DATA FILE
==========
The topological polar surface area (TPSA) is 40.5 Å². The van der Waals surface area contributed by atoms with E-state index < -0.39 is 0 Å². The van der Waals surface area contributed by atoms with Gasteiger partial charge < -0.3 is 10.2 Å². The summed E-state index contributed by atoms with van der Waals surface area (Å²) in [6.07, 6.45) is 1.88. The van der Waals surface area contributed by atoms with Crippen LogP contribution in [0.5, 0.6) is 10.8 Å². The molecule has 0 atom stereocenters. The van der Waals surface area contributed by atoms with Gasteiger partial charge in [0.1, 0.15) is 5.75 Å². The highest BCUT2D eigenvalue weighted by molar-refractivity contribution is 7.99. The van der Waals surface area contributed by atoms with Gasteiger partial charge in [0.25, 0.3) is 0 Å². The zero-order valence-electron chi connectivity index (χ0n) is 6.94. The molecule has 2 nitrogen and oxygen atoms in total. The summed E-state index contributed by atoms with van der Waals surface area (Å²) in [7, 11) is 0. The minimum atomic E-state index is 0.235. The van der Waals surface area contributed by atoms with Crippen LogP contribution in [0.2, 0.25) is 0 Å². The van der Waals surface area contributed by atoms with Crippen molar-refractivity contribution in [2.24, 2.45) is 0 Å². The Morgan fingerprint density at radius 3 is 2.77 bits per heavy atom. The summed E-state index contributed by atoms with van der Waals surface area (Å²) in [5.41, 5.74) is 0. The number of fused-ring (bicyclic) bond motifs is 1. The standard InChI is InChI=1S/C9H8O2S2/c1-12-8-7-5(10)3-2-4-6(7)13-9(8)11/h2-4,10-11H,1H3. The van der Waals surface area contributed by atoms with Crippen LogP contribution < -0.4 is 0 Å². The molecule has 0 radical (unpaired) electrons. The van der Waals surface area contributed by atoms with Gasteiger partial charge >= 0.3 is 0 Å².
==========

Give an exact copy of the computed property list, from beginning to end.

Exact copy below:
The topological polar surface area (TPSA) is 40.5 Å². The van der Waals surface area contributed by atoms with E-state index < -0.39 is 0 Å². The van der Waals surface area contributed by atoms with Gasteiger partial charge < -0.3 is 10.2 Å². The summed E-state index contributed by atoms with van der Waals surface area (Å²) in [6.07, 6.45) is 1.88. The van der Waals surface area contributed by atoms with Crippen LogP contribution in [0.5, 0.6) is 10.8 Å². The molecule has 0 atom stereocenters. The van der Waals surface area contributed by atoms with Gasteiger partial charge in [0.1, 0.15) is 5.75 Å². The highest BCUT2D eigenvalue weighted by molar-refractivity contribution is 7.99. The van der Waals surface area contributed by atoms with Gasteiger partial charge in [0.25, 0.3) is 0 Å². The zero-order valence-electron chi connectivity index (χ0n) is 6.94. The molecule has 2 nitrogen and oxygen atoms in total. The summed E-state index contributed by atoms with van der Waals surface area (Å²) in [7, 11) is 0. The minimum atomic E-state index is 0.235. The van der Waals surface area contributed by atoms with Crippen LogP contribution in [0.2, 0.25) is 0 Å². The van der Waals surface area contributed by atoms with Crippen molar-refractivity contribution in [2.24, 2.45) is 0 Å². The Morgan fingerprint density at radius 3 is 2.77 bits per heavy atom. The summed E-state index contributed by atoms with van der Waals surface area (Å²) in [5.41, 5.74) is 0. The number of fused-ring (bicyclic) bond motifs is 1. The standard InChI is InChI=1S/C9H8O2S2/c1-12-8-7-5(10)3-2-4-6(7)13-9(8)11/h2-4,10-11H,1H3. The van der Waals surface area contributed by atoms with Crippen LogP contribution < -0.4 is 0 Å². The molecule has 0 radical (unpaired) electrons. The van der Waals surface area contributed by atoms with Gasteiger partial charge >= 0.3 is 0 Å².